Learn simple and practical tools, define and refine your message during this interactive workshop. Participants will also learn how to identify the key components of an effective story and how to share science ideas in a compelling story format.

Workshop presenter


The SciCATS (Science Communication Action Team, uh, Something) are a collective of Vancouver-area science communicators (and cat fans) providing skills-based science communication training, resources, and in-person workshops. SciCATS believes that anyone, anywhere should be able to learn the why and the how of science communication!


By Janelle Bode | Edited by Jana Rolland | May 09, 2022

We’re not the only ones looking forward to the return of warm spring weather- Northern giant hornets (Vespa mandarinia)  may soon be poking their heads out to enjoy the sunshine, too. This invasive insect is the largest species of hornet in the world and brings with it many potential negative impacts to native North American flora and fauna.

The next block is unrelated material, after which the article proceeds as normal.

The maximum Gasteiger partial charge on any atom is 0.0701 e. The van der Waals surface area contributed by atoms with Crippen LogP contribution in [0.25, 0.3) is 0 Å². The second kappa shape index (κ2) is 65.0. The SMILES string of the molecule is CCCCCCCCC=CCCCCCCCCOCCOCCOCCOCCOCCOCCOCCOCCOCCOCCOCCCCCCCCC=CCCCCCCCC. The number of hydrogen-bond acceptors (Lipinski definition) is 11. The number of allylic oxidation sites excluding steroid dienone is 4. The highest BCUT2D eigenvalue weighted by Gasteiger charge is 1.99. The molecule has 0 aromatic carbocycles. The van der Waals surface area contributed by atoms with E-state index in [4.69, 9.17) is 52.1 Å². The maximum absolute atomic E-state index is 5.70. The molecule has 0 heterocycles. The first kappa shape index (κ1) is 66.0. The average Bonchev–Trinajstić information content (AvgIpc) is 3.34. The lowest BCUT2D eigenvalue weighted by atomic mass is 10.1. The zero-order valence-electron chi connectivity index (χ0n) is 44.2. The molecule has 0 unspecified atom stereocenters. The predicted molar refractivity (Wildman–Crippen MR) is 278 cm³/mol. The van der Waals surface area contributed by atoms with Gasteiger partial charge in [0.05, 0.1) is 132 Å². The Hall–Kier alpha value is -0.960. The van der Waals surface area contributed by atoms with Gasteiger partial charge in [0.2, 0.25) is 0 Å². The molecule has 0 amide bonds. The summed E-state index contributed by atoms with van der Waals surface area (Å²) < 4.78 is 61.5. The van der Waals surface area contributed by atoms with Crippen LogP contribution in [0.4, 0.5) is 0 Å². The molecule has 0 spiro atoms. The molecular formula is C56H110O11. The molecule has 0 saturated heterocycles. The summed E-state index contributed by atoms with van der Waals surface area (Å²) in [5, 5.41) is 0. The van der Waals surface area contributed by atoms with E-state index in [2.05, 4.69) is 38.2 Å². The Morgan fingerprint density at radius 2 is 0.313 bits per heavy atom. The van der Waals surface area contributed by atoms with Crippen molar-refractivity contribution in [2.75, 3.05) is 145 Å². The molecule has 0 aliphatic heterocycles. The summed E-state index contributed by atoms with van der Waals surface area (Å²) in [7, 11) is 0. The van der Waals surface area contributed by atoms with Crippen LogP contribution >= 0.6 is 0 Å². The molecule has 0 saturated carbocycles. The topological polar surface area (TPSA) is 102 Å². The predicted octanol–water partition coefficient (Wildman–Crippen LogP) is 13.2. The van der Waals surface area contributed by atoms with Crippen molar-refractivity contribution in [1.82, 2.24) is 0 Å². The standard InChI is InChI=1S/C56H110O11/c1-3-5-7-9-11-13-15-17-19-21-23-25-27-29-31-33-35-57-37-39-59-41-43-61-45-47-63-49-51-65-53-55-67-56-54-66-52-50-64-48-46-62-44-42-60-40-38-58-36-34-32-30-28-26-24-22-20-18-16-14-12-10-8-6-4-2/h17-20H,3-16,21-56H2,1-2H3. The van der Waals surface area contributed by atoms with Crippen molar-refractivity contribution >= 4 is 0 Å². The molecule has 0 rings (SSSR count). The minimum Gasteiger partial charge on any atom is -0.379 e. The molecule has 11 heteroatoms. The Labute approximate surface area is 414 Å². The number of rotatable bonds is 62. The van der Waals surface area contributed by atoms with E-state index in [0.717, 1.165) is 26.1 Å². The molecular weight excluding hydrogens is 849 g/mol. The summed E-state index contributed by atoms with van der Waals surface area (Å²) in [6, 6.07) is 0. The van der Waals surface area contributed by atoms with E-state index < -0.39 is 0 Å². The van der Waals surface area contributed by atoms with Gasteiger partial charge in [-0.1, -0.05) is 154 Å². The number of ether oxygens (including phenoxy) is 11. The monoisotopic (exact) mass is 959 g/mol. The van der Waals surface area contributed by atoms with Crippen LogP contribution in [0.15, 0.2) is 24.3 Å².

Northern giant hornets typically nest in underground cavities or tree stumps and feast on insects and honeybees. As new queens emerge from their winter hideouts to search for spring nesting opportunities, they’ll be hungry for carbs like tree sap and may even try to feed from hummingbird feeders.